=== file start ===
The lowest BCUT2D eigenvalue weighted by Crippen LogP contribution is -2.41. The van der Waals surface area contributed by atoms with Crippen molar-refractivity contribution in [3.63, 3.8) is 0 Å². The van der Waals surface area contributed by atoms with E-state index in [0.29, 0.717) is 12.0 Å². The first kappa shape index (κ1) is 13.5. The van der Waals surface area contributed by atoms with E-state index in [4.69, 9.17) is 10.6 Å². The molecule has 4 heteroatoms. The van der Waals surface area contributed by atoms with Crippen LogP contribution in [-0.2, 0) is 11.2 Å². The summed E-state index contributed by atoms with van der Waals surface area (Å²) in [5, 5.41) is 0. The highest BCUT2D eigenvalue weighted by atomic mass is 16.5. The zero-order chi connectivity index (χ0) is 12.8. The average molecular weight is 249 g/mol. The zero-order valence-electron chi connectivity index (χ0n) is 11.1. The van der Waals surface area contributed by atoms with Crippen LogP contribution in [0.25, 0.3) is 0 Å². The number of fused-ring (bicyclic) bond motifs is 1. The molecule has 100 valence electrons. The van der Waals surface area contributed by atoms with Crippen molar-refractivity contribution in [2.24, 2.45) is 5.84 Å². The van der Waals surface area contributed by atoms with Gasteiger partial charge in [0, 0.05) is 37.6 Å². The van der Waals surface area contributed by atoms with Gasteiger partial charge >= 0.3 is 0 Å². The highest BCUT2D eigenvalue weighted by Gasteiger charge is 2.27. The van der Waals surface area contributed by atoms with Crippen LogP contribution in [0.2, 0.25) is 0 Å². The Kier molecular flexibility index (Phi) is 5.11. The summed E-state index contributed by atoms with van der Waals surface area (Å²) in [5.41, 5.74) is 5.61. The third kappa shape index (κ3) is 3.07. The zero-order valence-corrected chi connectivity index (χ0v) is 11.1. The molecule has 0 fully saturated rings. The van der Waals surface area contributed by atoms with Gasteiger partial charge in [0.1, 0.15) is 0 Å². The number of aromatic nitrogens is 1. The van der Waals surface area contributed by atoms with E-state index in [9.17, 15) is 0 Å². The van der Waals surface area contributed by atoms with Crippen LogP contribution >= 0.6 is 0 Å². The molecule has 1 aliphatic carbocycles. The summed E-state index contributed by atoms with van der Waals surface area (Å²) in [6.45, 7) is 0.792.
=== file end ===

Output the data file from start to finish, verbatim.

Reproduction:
The lowest BCUT2D eigenvalue weighted by Crippen LogP contribution is -2.41. The van der Waals surface area contributed by atoms with Crippen molar-refractivity contribution in [3.63, 3.8) is 0 Å². The van der Waals surface area contributed by atoms with E-state index in [0.29, 0.717) is 12.0 Å². The first kappa shape index (κ1) is 13.5. The van der Waals surface area contributed by atoms with E-state index in [4.69, 9.17) is 10.6 Å². The molecule has 4 heteroatoms. The van der Waals surface area contributed by atoms with Crippen LogP contribution in [-0.2, 0) is 11.2 Å². The summed E-state index contributed by atoms with van der Waals surface area (Å²) in [5, 5.41) is 0. The highest BCUT2D eigenvalue weighted by atomic mass is 16.5. The zero-order chi connectivity index (χ0) is 12.8. The average molecular weight is 249 g/mol. The zero-order valence-electron chi connectivity index (χ0n) is 11.1. The van der Waals surface area contributed by atoms with Crippen LogP contribution in [0.25, 0.3) is 0 Å². The number of fused-ring (bicyclic) bond motifs is 1. The molecule has 100 valence electrons. The van der Waals surface area contributed by atoms with Crippen molar-refractivity contribution in [2.24, 2.45) is 5.84 Å². The van der Waals surface area contributed by atoms with Gasteiger partial charge in [0, 0.05) is 37.6 Å². The van der Waals surface area contributed by atoms with Gasteiger partial charge >= 0.3 is 0 Å². The highest BCUT2D eigenvalue weighted by Gasteiger charge is 2.27. The van der Waals surface area contributed by atoms with Crippen LogP contribution in [0.2, 0.25) is 0 Å². The Kier molecular flexibility index (Phi) is 5.11. The summed E-state index contributed by atoms with van der Waals surface area (Å²) in [5.41, 5.74) is 5.61. The third kappa shape index (κ3) is 3.07. The zero-order valence-corrected chi connectivity index (χ0v) is 11.1. The molecule has 0 fully saturated rings. The van der Waals surface area contributed by atoms with Gasteiger partial charge in [0.1, 0.15) is 0 Å². The number of aromatic nitrogens is 1. The van der Waals surface area contributed by atoms with E-state index in [9.17, 15) is 0 Å². The van der Waals surface area contributed by atoms with Crippen LogP contribution >= 0.6 is 0 Å². The molecule has 1 aliphatic carbocycles. The summed E-state index contributed by atoms with van der Waals surface area (Å²) in [6.45, 7) is 0.792.